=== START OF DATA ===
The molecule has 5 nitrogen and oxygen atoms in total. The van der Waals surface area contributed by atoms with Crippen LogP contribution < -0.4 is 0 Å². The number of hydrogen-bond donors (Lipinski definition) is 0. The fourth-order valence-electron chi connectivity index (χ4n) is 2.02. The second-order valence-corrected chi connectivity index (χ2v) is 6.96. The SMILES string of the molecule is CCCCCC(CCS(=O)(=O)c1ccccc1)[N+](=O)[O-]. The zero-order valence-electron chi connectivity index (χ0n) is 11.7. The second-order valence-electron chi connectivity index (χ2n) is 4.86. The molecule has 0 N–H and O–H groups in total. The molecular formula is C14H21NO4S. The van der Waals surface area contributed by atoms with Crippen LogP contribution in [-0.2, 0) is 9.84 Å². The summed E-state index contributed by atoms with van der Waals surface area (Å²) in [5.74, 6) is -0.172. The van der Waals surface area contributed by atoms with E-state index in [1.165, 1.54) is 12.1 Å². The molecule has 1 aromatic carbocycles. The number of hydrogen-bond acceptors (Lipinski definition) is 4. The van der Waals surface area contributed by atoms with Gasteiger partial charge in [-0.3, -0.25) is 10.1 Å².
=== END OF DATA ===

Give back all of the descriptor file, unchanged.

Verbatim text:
The molecule has 5 nitrogen and oxygen atoms in total. The van der Waals surface area contributed by atoms with Crippen LogP contribution < -0.4 is 0 Å². The number of hydrogen-bond donors (Lipinski definition) is 0. The fourth-order valence-electron chi connectivity index (χ4n) is 2.02. The second-order valence-corrected chi connectivity index (χ2v) is 6.96. The SMILES string of the molecule is CCCCCC(CCS(=O)(=O)c1ccccc1)[N+](=O)[O-]. The zero-order valence-electron chi connectivity index (χ0n) is 11.7. The second-order valence-electron chi connectivity index (χ2n) is 4.86. The molecule has 0 N–H and O–H groups in total. The molecular formula is C14H21NO4S. The van der Waals surface area contributed by atoms with Crippen LogP contribution in [-0.2, 0) is 9.84 Å². The summed E-state index contributed by atoms with van der Waals surface area (Å²) in [5.74, 6) is -0.172. The van der Waals surface area contributed by atoms with E-state index in [1.165, 1.54) is 12.1 Å². The molecule has 1 aromatic carbocycles. The number of hydrogen-bond acceptors (Lipinski definition) is 4. The van der Waals surface area contributed by atoms with Gasteiger partial charge in [-0.3, -0.25) is 10.1 Å².